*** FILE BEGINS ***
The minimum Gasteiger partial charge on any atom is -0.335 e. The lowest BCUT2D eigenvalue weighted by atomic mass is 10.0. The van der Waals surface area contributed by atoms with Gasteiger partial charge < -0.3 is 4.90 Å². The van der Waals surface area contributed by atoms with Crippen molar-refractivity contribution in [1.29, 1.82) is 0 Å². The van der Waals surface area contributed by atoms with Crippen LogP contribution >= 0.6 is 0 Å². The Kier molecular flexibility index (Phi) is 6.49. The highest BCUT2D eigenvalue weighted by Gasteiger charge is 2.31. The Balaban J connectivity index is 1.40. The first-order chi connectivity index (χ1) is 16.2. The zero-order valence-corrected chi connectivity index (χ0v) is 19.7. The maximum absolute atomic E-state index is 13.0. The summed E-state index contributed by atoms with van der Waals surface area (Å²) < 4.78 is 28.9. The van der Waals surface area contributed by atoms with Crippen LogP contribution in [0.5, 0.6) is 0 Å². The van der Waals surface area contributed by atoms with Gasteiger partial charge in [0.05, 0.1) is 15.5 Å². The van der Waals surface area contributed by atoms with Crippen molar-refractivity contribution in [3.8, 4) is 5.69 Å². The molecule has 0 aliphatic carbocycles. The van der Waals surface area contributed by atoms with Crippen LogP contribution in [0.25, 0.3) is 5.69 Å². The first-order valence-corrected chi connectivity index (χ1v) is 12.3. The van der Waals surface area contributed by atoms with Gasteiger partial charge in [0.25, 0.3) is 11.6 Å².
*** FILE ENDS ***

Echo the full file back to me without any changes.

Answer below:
The minimum Gasteiger partial charge on any atom is -0.335 e. The lowest BCUT2D eigenvalue weighted by atomic mass is 10.0. The van der Waals surface area contributed by atoms with Gasteiger partial charge < -0.3 is 4.90 Å². The van der Waals surface area contributed by atoms with Crippen molar-refractivity contribution in [1.29, 1.82) is 0 Å². The van der Waals surface area contributed by atoms with Crippen LogP contribution >= 0.6 is 0 Å². The Kier molecular flexibility index (Phi) is 6.49. The highest BCUT2D eigenvalue weighted by Gasteiger charge is 2.31. The Balaban J connectivity index is 1.40. The first-order chi connectivity index (χ1) is 16.2. The zero-order valence-corrected chi connectivity index (χ0v) is 19.7. The maximum absolute atomic E-state index is 13.0. The summed E-state index contributed by atoms with van der Waals surface area (Å²) < 4.78 is 28.9. The van der Waals surface area contributed by atoms with Crippen LogP contribution in [0.5, 0.6) is 0 Å². The van der Waals surface area contributed by atoms with Gasteiger partial charge in [0.05, 0.1) is 15.5 Å². The van der Waals surface area contributed by atoms with Crippen molar-refractivity contribution in [3.8, 4) is 5.69 Å². The molecule has 0 aliphatic carbocycles. The van der Waals surface area contributed by atoms with Crippen LogP contribution in [0.25, 0.3) is 5.69 Å². The first-order valence-corrected chi connectivity index (χ1v) is 12.3. The van der Waals surface area contributed by atoms with Gasteiger partial charge in [0.25, 0.3) is 11.6 Å².